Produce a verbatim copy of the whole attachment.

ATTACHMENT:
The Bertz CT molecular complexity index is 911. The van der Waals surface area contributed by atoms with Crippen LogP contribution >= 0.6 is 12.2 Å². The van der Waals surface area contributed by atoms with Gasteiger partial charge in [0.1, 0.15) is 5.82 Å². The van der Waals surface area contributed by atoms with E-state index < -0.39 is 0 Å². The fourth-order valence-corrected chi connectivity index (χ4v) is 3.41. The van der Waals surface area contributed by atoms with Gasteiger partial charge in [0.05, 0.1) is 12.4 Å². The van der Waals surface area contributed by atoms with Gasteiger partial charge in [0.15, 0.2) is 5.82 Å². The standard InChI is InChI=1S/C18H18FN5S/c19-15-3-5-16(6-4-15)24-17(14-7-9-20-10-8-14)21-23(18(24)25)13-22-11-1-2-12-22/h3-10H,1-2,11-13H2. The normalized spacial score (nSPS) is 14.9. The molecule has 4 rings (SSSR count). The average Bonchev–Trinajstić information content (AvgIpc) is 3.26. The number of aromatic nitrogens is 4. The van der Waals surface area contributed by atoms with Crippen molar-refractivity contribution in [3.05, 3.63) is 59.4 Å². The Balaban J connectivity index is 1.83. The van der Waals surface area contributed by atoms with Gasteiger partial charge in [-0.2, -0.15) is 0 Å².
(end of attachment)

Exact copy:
The Bertz CT molecular complexity index is 911. The van der Waals surface area contributed by atoms with Crippen LogP contribution >= 0.6 is 12.2 Å². The van der Waals surface area contributed by atoms with Gasteiger partial charge in [0.1, 0.15) is 5.82 Å². The van der Waals surface area contributed by atoms with E-state index < -0.39 is 0 Å². The fourth-order valence-corrected chi connectivity index (χ4v) is 3.41. The van der Waals surface area contributed by atoms with Gasteiger partial charge in [0.05, 0.1) is 12.4 Å². The van der Waals surface area contributed by atoms with Gasteiger partial charge in [0.15, 0.2) is 5.82 Å². The standard InChI is InChI=1S/C18H18FN5S/c19-15-3-5-16(6-4-15)24-17(14-7-9-20-10-8-14)21-23(18(24)25)13-22-11-1-2-12-22/h3-10H,1-2,11-13H2. The normalized spacial score (nSPS) is 14.9. The molecule has 4 rings (SSSR count). The average Bonchev–Trinajstić information content (AvgIpc) is 3.26. The number of aromatic nitrogens is 4. The van der Waals surface area contributed by atoms with Crippen molar-refractivity contribution in [3.05, 3.63) is 59.4 Å². The Balaban J connectivity index is 1.83. The van der Waals surface area contributed by atoms with Gasteiger partial charge in [-0.2, -0.15) is 0 Å².